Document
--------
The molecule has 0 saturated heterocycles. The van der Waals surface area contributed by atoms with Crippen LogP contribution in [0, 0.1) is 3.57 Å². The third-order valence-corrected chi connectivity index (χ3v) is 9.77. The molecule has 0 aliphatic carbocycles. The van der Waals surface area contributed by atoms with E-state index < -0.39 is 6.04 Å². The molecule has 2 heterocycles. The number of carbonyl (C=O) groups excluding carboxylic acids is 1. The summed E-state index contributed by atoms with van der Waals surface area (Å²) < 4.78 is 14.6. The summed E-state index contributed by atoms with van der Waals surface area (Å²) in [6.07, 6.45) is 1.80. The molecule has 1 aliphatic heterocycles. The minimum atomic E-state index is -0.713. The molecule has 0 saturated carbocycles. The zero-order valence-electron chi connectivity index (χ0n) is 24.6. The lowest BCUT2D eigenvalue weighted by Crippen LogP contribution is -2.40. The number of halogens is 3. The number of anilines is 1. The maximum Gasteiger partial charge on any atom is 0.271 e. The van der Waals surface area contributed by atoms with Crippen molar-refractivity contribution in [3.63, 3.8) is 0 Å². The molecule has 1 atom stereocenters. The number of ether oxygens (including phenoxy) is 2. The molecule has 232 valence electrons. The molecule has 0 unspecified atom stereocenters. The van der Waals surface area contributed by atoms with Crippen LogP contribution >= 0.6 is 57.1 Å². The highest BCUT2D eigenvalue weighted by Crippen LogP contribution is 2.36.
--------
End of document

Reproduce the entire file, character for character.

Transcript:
The molecule has 0 saturated heterocycles. The van der Waals surface area contributed by atoms with Crippen LogP contribution in [0, 0.1) is 3.57 Å². The third-order valence-corrected chi connectivity index (χ3v) is 9.77. The molecule has 0 aliphatic carbocycles. The van der Waals surface area contributed by atoms with E-state index < -0.39 is 6.04 Å². The molecule has 2 heterocycles. The number of carbonyl (C=O) groups excluding carboxylic acids is 1. The summed E-state index contributed by atoms with van der Waals surface area (Å²) < 4.78 is 14.6. The summed E-state index contributed by atoms with van der Waals surface area (Å²) in [6.07, 6.45) is 1.80. The molecule has 1 aliphatic heterocycles. The minimum atomic E-state index is -0.713. The molecule has 0 saturated carbocycles. The zero-order valence-electron chi connectivity index (χ0n) is 24.6. The lowest BCUT2D eigenvalue weighted by Crippen LogP contribution is -2.40. The number of halogens is 3. The number of anilines is 1. The maximum Gasteiger partial charge on any atom is 0.271 e. The van der Waals surface area contributed by atoms with Crippen molar-refractivity contribution in [3.63, 3.8) is 0 Å². The molecule has 1 atom stereocenters. The number of ether oxygens (including phenoxy) is 2. The molecule has 232 valence electrons. The molecule has 0 unspecified atom stereocenters. The van der Waals surface area contributed by atoms with Crippen LogP contribution >= 0.6 is 57.1 Å². The highest BCUT2D eigenvalue weighted by Crippen LogP contribution is 2.36.